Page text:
Air passengers to the Isles of Scilly drop by 25%

St Mary's
Image caption Islanders have blamed the decline in visitor numbers on the recession

The Isles of Scilly Council figures show air passengers to the archipelago in June were down 25% compared with the same time last year.

Islanders have blamed the decline in numbers on the recession and the loss of the British International Helicopters (BIH) service last October.

Campaigners want a long term transport solution implemented.

Friends of Isles of Scilly Transports, Marian Bennett, said the islands need an "all-year-round ferry service".

Figures obtained from the Council of the Isles of Scilly show a 25% drop from 12,182 passengers in June 2012 to 9,136 in June 2013.

April and May 2013 also showed a drop in passenger numbers on this time last year, however July showed a 16% increase, with 12,961 travelling to the Islands.

Ms Bennett said: "If we want to continue to attract visitors it needs to be affordable, in line with what the Scottish Islanders and their visitors are charged, which is considerably less than our fares."

'Air of optimism'

St Mary's Star Castle hotelier James Francis said a recent survey from a tourist exhibition found that almost 68% of people had thought that travelling to Scilly was only possible by boat.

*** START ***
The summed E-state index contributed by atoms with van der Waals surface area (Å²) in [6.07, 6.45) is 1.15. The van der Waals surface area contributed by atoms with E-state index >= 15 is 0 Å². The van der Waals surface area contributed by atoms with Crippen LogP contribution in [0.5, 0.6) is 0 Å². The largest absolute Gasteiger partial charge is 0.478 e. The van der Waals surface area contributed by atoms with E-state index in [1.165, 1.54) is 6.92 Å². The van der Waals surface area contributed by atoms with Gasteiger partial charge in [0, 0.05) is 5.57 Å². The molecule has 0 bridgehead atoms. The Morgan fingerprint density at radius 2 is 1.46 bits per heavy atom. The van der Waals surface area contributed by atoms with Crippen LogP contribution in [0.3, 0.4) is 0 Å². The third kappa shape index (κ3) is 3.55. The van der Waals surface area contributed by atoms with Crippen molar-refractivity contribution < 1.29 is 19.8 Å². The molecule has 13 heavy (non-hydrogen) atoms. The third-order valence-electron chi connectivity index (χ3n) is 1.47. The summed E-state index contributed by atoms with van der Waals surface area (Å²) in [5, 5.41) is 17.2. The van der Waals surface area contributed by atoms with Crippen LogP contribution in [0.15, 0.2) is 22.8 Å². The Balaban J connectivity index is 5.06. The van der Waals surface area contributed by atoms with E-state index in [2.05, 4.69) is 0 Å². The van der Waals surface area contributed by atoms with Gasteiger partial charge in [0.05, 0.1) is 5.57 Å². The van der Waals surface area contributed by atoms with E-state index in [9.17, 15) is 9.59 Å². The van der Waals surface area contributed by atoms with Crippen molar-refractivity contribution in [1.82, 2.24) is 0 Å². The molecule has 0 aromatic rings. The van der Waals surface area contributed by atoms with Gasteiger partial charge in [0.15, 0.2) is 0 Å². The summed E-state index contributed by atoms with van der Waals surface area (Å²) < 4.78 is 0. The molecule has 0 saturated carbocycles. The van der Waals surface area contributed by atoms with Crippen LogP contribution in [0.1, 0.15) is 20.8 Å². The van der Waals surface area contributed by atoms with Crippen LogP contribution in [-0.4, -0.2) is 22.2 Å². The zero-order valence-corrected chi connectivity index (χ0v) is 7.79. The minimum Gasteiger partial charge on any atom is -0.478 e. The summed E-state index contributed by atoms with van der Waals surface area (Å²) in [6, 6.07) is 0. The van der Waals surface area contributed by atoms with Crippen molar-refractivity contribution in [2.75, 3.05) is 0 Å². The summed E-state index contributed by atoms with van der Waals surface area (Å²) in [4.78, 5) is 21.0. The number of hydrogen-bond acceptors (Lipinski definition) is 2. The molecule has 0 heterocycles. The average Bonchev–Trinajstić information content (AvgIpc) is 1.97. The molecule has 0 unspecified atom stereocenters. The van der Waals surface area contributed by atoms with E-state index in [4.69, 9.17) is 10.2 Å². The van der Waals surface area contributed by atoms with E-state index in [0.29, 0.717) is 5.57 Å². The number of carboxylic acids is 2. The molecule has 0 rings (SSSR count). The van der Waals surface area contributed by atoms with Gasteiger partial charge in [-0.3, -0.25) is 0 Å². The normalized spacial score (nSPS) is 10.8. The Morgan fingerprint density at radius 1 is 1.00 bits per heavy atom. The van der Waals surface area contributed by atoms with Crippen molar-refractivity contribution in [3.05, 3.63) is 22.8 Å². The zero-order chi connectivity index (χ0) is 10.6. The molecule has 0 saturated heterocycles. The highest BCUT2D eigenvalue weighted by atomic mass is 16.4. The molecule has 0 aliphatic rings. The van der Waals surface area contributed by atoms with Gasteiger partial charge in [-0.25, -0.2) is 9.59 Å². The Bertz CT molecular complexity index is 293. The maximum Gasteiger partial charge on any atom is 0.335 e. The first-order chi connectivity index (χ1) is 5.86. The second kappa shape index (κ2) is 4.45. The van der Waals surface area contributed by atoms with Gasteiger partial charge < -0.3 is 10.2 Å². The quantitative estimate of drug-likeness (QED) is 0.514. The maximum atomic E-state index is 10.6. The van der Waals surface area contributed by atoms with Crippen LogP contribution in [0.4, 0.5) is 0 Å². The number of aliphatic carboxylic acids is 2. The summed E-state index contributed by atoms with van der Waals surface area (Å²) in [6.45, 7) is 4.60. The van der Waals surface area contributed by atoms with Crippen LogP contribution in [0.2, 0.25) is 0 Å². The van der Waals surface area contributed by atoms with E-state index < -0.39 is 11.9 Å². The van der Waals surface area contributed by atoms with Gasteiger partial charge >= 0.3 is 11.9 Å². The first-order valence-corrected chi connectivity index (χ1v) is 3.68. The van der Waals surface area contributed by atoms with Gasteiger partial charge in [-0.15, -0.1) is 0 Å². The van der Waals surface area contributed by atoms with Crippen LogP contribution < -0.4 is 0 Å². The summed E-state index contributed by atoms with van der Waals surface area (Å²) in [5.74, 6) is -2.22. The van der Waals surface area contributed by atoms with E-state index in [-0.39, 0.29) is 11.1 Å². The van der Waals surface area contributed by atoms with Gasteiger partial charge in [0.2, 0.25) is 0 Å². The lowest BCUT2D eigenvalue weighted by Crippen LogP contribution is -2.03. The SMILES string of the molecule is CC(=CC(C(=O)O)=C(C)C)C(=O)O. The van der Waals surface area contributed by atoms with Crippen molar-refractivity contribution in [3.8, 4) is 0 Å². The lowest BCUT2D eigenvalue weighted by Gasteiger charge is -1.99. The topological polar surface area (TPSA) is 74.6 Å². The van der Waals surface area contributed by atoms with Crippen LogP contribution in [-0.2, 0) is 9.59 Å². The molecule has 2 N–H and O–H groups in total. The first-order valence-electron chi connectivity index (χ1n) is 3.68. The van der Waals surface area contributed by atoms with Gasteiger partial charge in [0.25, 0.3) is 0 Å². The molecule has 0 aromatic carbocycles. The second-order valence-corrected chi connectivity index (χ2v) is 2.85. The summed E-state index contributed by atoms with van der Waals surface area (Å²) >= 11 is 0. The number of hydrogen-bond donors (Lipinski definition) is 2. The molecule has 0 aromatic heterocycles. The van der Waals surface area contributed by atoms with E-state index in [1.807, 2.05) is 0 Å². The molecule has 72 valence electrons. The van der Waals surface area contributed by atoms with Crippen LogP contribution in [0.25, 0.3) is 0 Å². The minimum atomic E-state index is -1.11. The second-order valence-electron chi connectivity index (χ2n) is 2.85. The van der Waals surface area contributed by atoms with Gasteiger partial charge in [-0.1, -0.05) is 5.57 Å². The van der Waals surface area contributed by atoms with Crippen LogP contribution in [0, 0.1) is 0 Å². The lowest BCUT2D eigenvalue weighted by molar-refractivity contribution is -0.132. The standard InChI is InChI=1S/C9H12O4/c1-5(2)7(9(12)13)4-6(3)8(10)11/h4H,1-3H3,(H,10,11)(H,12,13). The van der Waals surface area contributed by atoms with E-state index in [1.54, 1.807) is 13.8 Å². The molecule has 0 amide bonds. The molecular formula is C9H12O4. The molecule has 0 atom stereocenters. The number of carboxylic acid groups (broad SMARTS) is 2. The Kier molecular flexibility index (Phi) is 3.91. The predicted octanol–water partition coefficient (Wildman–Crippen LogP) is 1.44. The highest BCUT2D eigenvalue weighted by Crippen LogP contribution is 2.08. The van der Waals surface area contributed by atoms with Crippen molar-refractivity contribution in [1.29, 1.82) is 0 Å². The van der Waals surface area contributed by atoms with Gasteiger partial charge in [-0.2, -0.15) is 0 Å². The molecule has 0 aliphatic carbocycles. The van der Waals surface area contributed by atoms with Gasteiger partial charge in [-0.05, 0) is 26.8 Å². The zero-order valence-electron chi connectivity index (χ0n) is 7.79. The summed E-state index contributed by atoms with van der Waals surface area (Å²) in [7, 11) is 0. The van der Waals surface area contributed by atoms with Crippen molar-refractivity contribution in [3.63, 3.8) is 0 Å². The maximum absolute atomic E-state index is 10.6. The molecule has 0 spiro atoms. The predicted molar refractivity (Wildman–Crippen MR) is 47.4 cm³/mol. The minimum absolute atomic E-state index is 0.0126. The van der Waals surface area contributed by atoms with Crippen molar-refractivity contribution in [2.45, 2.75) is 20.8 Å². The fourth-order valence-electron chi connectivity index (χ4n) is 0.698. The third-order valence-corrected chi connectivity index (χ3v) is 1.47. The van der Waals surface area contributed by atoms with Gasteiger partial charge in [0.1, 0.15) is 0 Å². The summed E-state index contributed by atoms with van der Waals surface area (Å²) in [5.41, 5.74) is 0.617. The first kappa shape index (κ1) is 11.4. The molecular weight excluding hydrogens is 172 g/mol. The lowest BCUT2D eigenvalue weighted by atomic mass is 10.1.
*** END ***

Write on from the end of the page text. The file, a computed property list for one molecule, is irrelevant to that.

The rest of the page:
The fragility of the other transport system was highlighted last winter, when Land's End airport was closed to flights for three months after it became waterlogged.

However, sole operator The Isles of Scilly Steamship Company said a new hard runway, an increase in the number of flights and a new aircraft "more than compensates" for the loss of the helicopter.

Elsewhere in the South West the recent warm weather appears to be improving confidence.

According to the South West Research Company, 69% of all accommodation providers in Devon reported June bookings "as good, if not better than this time last year".

Carolyn Custerson, chairman of VisitDevon said: "There's no doubt the weather has helped what could be a record summer. There's an air of optimism that we have not seen for six or seven years."

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